Our client Mr R was one of three people travelling from Birmingham to London in the front of a cab van. Mr Z was the driver, Mr W was in the middle and our client was in the passenger seat. During the journey, Mr Z started drinking a bottle of coke (which later transpired to contain alcohol) and as a result Mr Z lost control of the vehicle. The van flipped onto its passenger side and skidded along the road colliding with the central reservation. Our client sustained significant injuries to his head and left shoulder from contact with the tarmac as the vehicle slid along the road. Our client was rendered unconscious and taken to hospital, while Mr Z and Mr W only sustained superficial injuries.
All three are Polish nationals and our client spoke little to no English. Mr Z was translating on his behalf and told the police that our client was the driver of the van. Mr Z had been drinking and was already banned from driving (the police were unaware of this at the time) so he did not want to get into trouble again. Mr W went along with Mr Z’s story. Our client was heavily comatose and barely able to speak English. He was unaware that the police recorded him as the driver in their report. Independent witnesses were unable to say who was driving the van.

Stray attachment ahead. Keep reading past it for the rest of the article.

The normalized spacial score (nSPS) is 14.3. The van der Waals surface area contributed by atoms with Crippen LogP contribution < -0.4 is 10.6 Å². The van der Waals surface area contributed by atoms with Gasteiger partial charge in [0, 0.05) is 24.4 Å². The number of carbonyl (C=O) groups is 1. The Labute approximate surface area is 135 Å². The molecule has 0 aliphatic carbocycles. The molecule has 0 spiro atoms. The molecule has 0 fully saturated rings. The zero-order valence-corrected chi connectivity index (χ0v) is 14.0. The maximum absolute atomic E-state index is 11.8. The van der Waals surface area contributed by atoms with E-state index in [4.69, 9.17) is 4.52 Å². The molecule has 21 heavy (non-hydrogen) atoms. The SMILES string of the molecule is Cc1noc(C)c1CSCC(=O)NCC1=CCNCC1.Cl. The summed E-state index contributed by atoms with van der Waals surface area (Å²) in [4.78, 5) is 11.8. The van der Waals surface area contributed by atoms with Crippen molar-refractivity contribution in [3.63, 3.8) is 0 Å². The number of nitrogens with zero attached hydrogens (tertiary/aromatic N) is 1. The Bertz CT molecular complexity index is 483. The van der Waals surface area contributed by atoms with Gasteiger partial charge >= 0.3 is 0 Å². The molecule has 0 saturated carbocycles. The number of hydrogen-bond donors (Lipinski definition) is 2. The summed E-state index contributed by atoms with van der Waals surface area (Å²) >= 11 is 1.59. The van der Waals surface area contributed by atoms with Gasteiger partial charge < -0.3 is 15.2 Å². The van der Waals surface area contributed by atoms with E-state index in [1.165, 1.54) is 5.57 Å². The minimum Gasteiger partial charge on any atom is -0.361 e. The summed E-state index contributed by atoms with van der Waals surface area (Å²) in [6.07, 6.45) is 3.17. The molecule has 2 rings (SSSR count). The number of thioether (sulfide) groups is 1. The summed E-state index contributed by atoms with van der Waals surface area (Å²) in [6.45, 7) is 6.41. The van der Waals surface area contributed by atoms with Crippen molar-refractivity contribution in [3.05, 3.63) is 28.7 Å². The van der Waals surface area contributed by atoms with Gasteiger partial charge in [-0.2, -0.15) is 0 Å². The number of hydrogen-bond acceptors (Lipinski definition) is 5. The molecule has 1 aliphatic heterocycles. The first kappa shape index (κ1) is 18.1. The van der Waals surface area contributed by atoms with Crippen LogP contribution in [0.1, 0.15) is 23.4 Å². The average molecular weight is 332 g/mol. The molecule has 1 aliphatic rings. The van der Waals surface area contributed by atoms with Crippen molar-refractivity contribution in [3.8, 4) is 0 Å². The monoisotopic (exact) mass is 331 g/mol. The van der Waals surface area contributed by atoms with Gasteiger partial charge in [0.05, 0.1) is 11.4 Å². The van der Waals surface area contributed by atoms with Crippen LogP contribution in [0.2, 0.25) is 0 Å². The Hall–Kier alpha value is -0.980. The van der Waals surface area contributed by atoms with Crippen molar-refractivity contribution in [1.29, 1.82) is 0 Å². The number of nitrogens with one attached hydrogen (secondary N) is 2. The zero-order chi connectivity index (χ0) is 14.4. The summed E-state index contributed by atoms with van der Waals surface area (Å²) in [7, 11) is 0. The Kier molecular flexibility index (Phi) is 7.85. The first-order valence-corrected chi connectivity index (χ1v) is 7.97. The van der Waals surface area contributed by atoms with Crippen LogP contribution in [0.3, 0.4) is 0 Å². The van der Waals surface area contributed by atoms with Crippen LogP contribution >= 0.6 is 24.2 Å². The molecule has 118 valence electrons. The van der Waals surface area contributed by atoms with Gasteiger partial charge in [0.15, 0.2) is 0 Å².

The next day, following the accident, Mr Z and Mr W told our client what they had done. Our client and his wife tried to complain to the police but following an investigation they were not prepared to take any further action. About 8 months later, our client was served with a letter from a solicitor acting on behalf of Aviva (the Road Traffic Insurers of the van) claiming £5.500 for Aviva’s outlay for repairing the motorway. They claimed that our client was driving the vehicle without consent of the owner and that he was not insured to drive the van. Our client contacted Sam Seaford, from our Personal Injury Team for advice.
This case was made increasingly difficult because the police report stated that our client was the driver and a significant amount of time had elapsed since the accident. Mr W eventually decided to come clean, so we obtained a supportive witness statement which assisted our client’s claim, as he was an independent witness.
Despite our best efforts to communicate the complexity of the issues to Aviva’s solicitors they issued Court proceedings (without serving us with a copy) and furthermore obtained Judgement (the pleadings were sent to our client’s previous address so nobody knew anything about it).
We approached Aviva directly and convinced them that our client was not the driver and as a result, Aviva dropped the claim for £5.500 and we were able to go further and obtain a settlement on a pre-medical basis for £15,000 for our client! It was a triumph in the face of adversity.